The Romans used tools that are familiar to us today. Nails, hammers, chisels, saws, trowels, folding rulers, dividers and plumb lines, were commonly used.
The Romans were highly skilled builders. In the second century BC, they developed concrete, using volcanic dust mixed with lime. They began using this in preference to traditional materials as it was cheap, would not catch fire, and opened new possibilities for building. It could be poured into and over timber frameworks, and enabled the Romans to build huge vaults and domes, aqueducts and bridges, amphitheatres and harbours. Rome itself was largely rebuilt in concrete, faced with brick, after the Great Fire in AD 64.
The Roman army placed great importance upon building, engineering and surveying. They constructed solid defences, and good roads to move troops and supplies. During peacetime they helped to plan and build towns, and the remains of many of these towns can still be seen. A typical Roman town included a wide variety of public buildings, as well as housing. The public baths had a hot room, a cold room, and a steam room to cleanse the skin. The forum was the central focus and meeting place of the town. The temple was a place of worship, and the amphitheatre was an open-air circular building similar to a sports stadium today, where fights and races were held.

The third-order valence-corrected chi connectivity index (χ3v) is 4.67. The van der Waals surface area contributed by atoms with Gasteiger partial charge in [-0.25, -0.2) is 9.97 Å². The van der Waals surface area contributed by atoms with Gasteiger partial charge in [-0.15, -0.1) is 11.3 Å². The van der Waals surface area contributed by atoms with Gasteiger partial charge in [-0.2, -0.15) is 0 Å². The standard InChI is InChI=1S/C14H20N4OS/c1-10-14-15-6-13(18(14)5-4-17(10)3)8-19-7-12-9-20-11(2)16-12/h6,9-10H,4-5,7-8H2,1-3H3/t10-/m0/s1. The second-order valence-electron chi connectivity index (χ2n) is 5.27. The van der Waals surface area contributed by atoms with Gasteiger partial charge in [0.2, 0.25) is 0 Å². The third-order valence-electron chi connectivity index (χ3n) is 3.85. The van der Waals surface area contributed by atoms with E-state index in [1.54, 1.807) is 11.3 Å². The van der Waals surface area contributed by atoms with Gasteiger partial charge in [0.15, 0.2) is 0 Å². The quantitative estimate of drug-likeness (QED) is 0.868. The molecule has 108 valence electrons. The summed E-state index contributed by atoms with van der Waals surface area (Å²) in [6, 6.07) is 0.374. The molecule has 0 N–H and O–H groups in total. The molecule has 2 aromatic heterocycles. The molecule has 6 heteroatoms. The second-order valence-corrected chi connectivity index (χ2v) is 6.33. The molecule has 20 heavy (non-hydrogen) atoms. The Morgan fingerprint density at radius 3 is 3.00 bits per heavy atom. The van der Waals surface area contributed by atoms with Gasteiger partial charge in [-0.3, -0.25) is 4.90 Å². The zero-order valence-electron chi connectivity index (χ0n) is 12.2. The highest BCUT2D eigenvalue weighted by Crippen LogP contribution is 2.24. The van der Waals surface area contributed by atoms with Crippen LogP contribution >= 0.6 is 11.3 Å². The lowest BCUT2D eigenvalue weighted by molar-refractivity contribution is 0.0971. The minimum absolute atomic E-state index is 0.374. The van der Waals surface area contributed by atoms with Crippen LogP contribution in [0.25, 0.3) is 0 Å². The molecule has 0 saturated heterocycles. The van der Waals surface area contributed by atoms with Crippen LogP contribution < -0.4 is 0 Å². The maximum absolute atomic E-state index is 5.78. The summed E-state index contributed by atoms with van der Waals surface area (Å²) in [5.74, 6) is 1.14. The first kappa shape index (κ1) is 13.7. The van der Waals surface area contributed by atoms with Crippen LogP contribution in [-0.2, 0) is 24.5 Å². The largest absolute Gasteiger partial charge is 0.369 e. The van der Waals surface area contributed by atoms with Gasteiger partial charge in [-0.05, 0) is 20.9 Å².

Long straight nail length:15.3cm